Skip to main content

5 ways to stay motivated for long-term goals

Motivation is essential- not only to initiate a behavior but also to maintain it. It’s very common to find a person getting highly motivated to do a task and after some time losing the motivation to do what he set out to do.

In the post about the most common reasons behind a lack of motivation, I discussed the factors that could demotivate a person even if he was initially motivated.

In this post, I'm going to explore the things that can be done to restore lost motivation or to stay motivated.

motivated person

1) Measuring progress

When it comes to short-term goals, lack of motivation is not a problem and we almost always find ourselves motivated enough to pursue them. It’s the long-term goals that bother us and demand that we keep our motivation levels up (Why humans are predisposed to be lazy).

By breaking a long-term goal into small manageable chunks, we convert it into a series of short-term goals which allows us to measure our progress. If you can find a way to keep track of your progress, you’ll find no problems staying motivated. Our mind always motivates us to repeat a reward-generating behavior and to discontinue a fruitless behavior.

2) Keeping the goals in sight

The more you remind yourself of your goals, the more likely it is that you'll stay motivated. Many times, it happens that we forget about our goals and get involved in other irrelevant activities. The only thing that can bring us back on track in such a scenario is reminding ourselves of our goals.

Anything that you can do in order to remind yourself of your goals regularly will prevent you from drifting away. We tend to work on things that are immediate and urgent for us and by keeping our goals in front of us we ensure that they are considered immediate and urgent by the mind and that allows us to align our activities with our goals.


3) Programming your mind

This is the most important tool that you can use to stay motivated. We, humans, copy the behaviors of those around us. We get programmed by everything that we see, hear and imagine. Whatever media you expose yourself to can program you and affect your beliefs. So if you frequently expose yourself to media that motivates you, your motivation level will be high.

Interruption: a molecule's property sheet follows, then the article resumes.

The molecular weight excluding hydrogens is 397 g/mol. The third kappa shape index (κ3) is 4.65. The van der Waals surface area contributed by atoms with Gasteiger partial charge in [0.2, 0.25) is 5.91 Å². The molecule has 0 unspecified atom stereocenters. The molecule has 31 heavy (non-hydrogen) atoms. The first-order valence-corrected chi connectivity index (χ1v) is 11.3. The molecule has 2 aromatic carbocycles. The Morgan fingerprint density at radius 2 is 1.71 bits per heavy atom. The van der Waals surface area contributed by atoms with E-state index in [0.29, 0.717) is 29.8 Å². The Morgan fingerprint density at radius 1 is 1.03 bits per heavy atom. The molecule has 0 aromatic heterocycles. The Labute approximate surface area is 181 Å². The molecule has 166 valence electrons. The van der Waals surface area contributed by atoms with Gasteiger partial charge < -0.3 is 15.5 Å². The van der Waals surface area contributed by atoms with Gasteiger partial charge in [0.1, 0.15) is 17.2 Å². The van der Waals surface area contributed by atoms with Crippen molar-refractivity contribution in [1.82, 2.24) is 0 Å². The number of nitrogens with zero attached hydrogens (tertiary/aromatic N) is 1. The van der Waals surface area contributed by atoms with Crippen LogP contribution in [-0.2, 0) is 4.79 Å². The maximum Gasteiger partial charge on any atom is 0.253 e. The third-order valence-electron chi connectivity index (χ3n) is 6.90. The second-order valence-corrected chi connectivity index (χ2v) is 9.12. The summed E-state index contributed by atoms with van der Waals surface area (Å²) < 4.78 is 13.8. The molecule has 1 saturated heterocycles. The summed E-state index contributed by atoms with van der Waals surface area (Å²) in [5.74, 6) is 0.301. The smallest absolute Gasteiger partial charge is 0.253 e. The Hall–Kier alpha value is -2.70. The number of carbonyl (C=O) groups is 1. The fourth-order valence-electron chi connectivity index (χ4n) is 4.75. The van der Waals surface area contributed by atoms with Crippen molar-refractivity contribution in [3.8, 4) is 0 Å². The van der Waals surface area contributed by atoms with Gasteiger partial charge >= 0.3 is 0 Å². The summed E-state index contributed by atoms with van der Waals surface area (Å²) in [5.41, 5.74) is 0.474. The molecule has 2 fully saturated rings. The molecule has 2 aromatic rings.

Motivational music, literature, movies, video clips, visualization and hanging out with people who inspire you will help you stay motivated. Similarly, negative and depressing media can affect you in a negative way. It can even infect your mind with negative beliefs. Make sure you have that you have some degree of control over what kind of media you expose yourself to if you want to stay motivated.

4) Needs matter

If you want a consistent motivation, then the most important thing that you can do is to ensure that you are motivating yourself for the right reasons. Are the goals that you are after really your own or has someone else imposed them onto you?


If your goals are your own then it's very likely that they are targeting your needs and that’s good news because the only way to experience happiness is to understand your own unique needs and go in the direction of fulfilling them. When you are going after something that you really, really want then staying motivated won’t be a problem at all.

5) Protecting beliefs